UPDATE: March 2, 2006The Washington Post has further details of this story.]
PORTLAND, Ore. (AP) — Civil rights attorneys have sued the National Security Agency, claiming it illegally wiretapped conversations between the leaders of an Islamic charity that had been accused of aiding Muslim militants and two of its lawyers.
The lawsuit filed Tuesday in U.S. District Court in Portland asks that electronic surveillance by the NSA be shut down, arguing the agency illegally wiretapped electronic communications between a local chapter of the Al-Haramain Islamic Foundation and Wendell Belew and Asim Ghafoor, both attorneys in Washington, D.C.
It was only a matter of time before Saudi Arabia became an object of discussion in the current flap over warrantless wiretapping by the NSA. And now it also includes a frequent commenter at Crossroads Arabia, Wendell Belew, as this New York Times story relates.
My personal feelings about the wiretapping are mixed. As a citizen, it concerns me that my phonecalls become part of a government record, but I’m also strongly in favor of doing what is necessary to protect national–and therefore, my–security. While not a lawyer, I have studied Constitutional Law and keep current with it. This issue is a tricky one, with good arguments being made on both sides, but I generally support the Administration’s interpretation.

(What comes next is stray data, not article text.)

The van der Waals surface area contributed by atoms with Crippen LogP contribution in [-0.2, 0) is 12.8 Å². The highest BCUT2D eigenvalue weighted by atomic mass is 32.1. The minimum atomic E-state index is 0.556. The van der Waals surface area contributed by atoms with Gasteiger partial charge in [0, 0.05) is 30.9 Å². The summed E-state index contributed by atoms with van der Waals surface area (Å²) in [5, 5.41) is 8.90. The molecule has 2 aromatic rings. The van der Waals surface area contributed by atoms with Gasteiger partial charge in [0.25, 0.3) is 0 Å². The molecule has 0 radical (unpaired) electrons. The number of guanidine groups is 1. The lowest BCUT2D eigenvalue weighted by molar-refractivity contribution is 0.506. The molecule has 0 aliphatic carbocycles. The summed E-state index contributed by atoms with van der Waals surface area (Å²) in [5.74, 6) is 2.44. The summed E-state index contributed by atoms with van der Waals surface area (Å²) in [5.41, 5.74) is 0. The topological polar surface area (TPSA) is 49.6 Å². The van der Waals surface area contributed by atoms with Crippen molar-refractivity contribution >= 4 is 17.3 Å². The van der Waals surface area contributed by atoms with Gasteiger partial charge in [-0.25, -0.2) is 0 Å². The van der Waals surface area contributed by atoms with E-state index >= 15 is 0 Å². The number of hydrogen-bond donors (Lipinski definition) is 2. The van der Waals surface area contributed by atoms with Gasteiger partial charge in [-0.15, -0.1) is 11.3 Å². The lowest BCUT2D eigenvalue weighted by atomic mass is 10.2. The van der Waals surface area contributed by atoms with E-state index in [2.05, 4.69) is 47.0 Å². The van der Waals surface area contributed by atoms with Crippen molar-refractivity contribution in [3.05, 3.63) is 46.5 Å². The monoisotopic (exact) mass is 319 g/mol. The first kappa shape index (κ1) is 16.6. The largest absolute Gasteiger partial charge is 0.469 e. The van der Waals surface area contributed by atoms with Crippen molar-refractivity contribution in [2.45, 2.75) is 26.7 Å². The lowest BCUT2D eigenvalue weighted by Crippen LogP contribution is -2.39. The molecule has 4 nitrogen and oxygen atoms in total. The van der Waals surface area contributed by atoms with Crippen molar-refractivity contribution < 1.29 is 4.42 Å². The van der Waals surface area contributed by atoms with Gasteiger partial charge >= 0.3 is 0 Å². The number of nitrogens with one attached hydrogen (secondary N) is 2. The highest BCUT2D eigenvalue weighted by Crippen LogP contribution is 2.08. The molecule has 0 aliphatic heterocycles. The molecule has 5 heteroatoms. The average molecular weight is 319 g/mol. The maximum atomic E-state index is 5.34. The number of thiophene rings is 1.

But laws–or their interpretation–can unjustly affect people and entities. This particular case involves the Al-Haramain Islamic Foundation, an organization surrounded by controversy. Several branches of that foundation have been shuttered around the world as the result of joint US-Saudi efforts, with both countries identifying terrorist-related branches to the UN.
Al-Haramain in Saudi Arabia, however, is not closed. According to this story,
Prosecutors later asked a federal judge to dismiss the charges against the Ashland chapter, which was granted over the objections of attorneys for Al-Haramain, who wanted the government to show what evidence it had against the charity.
Because charges were dropped–though this in itself does not prove innocence–this matter differs from those that led to successful prosecutions.
But I’m not sure how this differs from the damages incurred by anyone who is investigated in a public manner. Reputations are hurt, regardless of guilt or innocence. Generally speaking, reparations are not paid for damages that occur as part of bona fide investigations.